There are plenty of opportunities for melancholy to creep in during the holidays. This has been especially true over the past couple of weeks. Neighborhoods on fire. Shootings in and around shopping malls. And all this playing out in front of the backdrop of COVID-19. Festivities were, in a word, muted. Friends and family were absent in many cases, and we had to content ourselves once again with the safety of our bubbles.
Outside, the decorations that have adorned our lawn for all those years were put in place to be turned on the day after Thanksgiving. And there they stayed, bringing a welcome dose of sameness to a street that needed some. Each night when the sun went down, the switch would be flipped and the ordinary spectacular would begin. Again. And Again. In the midst of all this weirdness and uncertainty, there was a bit of magic in our front yard.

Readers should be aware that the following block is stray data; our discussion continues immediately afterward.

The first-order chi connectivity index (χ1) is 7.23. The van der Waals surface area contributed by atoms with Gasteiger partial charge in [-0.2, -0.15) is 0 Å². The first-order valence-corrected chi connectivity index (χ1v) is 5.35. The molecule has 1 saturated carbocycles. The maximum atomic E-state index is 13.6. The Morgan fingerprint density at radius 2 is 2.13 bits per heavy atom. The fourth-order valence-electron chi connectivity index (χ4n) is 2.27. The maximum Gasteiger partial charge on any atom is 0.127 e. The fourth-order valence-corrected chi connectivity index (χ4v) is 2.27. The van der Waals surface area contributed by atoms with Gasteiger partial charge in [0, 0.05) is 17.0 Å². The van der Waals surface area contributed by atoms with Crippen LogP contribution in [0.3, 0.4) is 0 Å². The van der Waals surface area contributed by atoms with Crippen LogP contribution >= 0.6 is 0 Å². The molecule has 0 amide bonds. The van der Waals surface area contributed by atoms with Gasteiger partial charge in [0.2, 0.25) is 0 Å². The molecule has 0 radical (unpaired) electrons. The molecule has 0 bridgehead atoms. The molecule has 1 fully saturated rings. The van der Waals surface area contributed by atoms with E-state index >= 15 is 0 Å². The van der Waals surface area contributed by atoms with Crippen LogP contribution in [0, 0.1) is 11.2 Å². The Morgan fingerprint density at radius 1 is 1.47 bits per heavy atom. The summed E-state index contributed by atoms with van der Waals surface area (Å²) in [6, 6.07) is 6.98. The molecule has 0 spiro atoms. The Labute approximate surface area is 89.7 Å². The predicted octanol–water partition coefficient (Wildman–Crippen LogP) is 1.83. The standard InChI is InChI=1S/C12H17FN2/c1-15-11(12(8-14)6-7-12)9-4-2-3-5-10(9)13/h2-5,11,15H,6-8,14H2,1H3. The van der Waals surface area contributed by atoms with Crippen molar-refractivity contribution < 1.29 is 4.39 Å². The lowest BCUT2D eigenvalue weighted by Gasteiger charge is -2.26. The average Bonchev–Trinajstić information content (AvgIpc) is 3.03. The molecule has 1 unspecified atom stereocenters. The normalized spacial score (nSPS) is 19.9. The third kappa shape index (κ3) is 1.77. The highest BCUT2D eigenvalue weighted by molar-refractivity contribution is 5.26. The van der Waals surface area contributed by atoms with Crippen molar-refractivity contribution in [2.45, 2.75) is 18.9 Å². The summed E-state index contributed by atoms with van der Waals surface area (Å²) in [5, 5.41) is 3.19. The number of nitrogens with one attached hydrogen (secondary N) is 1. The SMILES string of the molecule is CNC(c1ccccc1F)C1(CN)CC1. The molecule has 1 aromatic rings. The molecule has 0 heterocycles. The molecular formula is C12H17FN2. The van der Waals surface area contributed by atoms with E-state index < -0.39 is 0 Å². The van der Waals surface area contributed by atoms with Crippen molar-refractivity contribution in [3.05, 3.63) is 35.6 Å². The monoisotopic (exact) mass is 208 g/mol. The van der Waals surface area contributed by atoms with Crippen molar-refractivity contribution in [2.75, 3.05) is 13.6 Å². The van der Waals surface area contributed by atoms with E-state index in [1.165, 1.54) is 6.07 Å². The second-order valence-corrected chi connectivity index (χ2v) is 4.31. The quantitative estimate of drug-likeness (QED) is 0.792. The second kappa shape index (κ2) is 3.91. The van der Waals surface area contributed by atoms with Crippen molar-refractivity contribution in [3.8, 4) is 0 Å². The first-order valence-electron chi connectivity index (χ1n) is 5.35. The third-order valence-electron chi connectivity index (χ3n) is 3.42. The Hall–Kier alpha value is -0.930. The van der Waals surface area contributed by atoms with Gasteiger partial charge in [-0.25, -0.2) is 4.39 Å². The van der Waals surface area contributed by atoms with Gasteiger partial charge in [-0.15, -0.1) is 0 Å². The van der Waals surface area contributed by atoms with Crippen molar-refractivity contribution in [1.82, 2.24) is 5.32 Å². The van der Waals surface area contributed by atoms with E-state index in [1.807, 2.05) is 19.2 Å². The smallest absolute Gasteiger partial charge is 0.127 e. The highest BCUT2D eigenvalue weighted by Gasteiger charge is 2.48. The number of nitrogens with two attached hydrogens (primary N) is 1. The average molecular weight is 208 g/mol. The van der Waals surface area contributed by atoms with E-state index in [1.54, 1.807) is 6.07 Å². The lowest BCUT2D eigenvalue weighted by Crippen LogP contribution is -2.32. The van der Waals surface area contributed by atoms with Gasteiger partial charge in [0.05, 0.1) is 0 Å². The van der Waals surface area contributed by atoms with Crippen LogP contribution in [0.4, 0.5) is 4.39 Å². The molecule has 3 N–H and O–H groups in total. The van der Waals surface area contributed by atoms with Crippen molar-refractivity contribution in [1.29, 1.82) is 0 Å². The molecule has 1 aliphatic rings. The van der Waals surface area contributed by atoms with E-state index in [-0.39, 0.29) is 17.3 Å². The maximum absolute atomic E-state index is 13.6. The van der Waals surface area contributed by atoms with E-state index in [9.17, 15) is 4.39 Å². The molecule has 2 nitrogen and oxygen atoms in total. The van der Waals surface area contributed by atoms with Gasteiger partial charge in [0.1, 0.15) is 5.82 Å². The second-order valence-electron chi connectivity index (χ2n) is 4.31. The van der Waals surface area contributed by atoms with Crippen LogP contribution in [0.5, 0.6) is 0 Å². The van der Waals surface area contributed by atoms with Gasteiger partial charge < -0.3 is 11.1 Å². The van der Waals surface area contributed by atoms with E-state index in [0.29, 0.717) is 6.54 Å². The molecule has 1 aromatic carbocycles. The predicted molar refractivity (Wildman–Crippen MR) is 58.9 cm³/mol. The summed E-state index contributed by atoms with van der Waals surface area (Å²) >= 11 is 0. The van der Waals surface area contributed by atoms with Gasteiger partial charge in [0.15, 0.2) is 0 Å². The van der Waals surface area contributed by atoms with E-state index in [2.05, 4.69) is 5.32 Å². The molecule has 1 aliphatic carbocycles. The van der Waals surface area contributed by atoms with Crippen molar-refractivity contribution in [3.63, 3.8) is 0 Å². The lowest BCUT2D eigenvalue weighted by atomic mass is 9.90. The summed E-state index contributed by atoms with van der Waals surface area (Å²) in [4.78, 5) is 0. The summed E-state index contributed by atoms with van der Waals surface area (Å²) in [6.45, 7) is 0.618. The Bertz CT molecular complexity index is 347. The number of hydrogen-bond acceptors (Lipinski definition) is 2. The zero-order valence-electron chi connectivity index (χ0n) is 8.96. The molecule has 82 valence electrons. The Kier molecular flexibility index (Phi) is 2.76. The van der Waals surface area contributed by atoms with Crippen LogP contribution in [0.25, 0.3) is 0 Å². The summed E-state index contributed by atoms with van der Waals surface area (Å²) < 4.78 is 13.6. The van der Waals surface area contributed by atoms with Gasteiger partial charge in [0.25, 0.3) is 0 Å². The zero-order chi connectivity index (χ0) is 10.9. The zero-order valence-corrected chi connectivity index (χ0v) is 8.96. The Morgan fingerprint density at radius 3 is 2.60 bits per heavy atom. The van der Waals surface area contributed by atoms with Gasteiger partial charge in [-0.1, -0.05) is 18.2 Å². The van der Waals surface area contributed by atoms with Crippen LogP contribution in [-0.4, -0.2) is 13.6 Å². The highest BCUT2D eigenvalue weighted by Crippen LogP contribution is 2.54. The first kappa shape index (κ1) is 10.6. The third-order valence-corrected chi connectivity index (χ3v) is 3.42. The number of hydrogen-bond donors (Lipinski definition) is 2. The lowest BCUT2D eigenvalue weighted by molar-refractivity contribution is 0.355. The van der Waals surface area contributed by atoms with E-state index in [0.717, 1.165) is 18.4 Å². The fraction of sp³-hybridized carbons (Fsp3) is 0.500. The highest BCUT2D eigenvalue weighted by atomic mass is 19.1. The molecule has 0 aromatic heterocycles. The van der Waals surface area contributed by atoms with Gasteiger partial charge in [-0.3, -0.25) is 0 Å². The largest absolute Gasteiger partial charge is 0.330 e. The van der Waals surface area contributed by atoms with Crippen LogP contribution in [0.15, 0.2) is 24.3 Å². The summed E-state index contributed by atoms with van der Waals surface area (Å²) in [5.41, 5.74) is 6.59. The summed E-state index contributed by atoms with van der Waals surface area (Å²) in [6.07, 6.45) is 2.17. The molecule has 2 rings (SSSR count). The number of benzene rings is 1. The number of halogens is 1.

Until New Years Day. While parades and football provided a bridge to some sort of consistency, I busied myself with the chore of unplugging all those plugs, reeling in all the extension cords, and freeing the limbs of the trees of all those wires and bulbs. At some point, I paused and looked around. All of that brilliance was being packed into a plastic tub, to be stored in the basement, to wait for the time when it would be retrieved and decanted again. Next year.
When it's time to drag all those lights to be spread out across the lawn, checked for missing bulbs, and eventually draped about the house and yard, what shape will the world be in? Will we still need more light? Certainly not less.